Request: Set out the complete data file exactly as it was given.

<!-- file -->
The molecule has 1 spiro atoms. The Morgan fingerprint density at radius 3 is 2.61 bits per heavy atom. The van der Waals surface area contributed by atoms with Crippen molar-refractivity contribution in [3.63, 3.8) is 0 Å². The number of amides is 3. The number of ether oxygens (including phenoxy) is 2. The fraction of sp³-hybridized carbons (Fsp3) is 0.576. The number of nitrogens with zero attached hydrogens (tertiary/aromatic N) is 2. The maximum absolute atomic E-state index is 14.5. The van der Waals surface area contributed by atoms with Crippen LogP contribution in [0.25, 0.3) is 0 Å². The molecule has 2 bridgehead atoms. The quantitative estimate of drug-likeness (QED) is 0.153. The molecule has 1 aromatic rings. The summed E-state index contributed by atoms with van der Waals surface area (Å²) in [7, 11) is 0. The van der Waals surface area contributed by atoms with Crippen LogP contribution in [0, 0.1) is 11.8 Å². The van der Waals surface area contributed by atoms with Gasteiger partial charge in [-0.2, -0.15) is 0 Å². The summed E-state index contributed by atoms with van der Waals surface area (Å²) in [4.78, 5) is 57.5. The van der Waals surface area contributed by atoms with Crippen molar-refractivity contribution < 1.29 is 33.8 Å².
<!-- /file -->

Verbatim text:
The molecule has 1 spiro atoms. The Morgan fingerprint density at radius 3 is 2.61 bits per heavy atom. The van der Waals surface area contributed by atoms with Crippen molar-refractivity contribution in [3.63, 3.8) is 0 Å². The number of amides is 3. The number of ether oxygens (including phenoxy) is 2. The fraction of sp³-hybridized carbons (Fsp3) is 0.576. The number of nitrogens with zero attached hydrogens (tertiary/aromatic N) is 2. The maximum absolute atomic E-state index is 14.5. The van der Waals surface area contributed by atoms with Crippen LogP contribution in [0.25, 0.3) is 0 Å². The molecule has 2 bridgehead atoms. The quantitative estimate of drug-likeness (QED) is 0.153. The molecule has 1 aromatic rings. The summed E-state index contributed by atoms with van der Waals surface area (Å²) in [7, 11) is 0. The van der Waals surface area contributed by atoms with Crippen LogP contribution in [0, 0.1) is 11.8 Å². The van der Waals surface area contributed by atoms with Gasteiger partial charge in [-0.2, -0.15) is 0 Å². The summed E-state index contributed by atoms with van der Waals surface area (Å²) in [4.78, 5) is 57.5. The van der Waals surface area contributed by atoms with Crippen molar-refractivity contribution < 1.29 is 33.8 Å².